1.9 Assessing competency

Should the views of a six-year-old be given the same weight as the views of a 16-year-old?

At what age are children competent to take responsibility for their own health care?

What defines competence?

Obviously children at different stages of development will have differing capacities to take responsibility for their own health care, although these capacities are not necessarily defined just by age. Children’s capacities are highly dependent on the experiences they have had. For example, young children who have experienced major surgery or frequent medical interventions may have a profound understanding of life or death and how decisions will affect them. There are two distinct issues to consider here.

  1. All children can be involved in decisions about their health care, even though the actual decisions will be taken by adults. For example, while five-year-old children may lack the competence to decide that they need to go to hospital for an operation, they can indicate if and why they feel comfortable at the hospital, and provide suggestions to improve their stay.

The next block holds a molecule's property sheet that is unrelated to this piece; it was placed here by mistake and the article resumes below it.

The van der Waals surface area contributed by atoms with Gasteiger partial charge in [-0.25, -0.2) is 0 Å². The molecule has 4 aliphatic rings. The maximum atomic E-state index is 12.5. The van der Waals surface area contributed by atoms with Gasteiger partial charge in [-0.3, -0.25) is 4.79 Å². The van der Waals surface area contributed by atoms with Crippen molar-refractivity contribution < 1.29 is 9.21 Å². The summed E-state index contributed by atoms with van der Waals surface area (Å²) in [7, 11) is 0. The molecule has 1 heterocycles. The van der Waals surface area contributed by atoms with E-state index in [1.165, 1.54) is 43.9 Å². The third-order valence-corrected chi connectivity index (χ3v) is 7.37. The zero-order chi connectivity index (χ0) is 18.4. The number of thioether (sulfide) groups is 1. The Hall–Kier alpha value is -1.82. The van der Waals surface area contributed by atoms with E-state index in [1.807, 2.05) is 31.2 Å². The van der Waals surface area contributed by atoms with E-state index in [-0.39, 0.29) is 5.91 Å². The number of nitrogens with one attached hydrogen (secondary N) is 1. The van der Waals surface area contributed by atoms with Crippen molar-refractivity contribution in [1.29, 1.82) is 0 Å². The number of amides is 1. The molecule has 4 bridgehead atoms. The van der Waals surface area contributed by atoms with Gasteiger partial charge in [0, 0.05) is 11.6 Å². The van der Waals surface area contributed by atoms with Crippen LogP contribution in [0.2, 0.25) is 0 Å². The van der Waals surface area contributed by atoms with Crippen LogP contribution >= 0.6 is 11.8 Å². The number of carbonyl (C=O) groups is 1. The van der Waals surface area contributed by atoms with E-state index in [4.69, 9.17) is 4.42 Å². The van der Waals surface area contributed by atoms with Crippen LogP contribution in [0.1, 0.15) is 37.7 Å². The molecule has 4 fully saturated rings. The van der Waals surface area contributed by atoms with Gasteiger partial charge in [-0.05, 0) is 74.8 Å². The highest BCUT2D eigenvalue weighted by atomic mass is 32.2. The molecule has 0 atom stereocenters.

2. Some children will have the capacity to give formal consent to their treatment or to refuse treatment, although the legal rights to do so will be determined by the legislation in any given country. You need to know what the law says in your country. Considerations to take into account in assessing children’s capacities to give or refuse consent can include:
    • Is the child able to understand and communicate relevant information? The child needs to be able to understand the alternatives available, express a preference, express concerns and ask relevant questions.
    • Is the child able to think and choose with some degree of independence? The child needs to be able to exercise a choice without coercion or manipulation and to think through the issues for themselves.
    • Is the child able to assess the potential for benefit, risk and harm? The child must be able to understand the consequences of different courses of action, the risks involved and the immediate and long-term implications.

In general, health professionals need to listen to children, provide appropriate information and give them time to articulate their concerns, so that children can develop the confidence and ability to contribute effectively to their own health care.

1.8 Capacity to participate

1.10 Child participation: obligation or burden?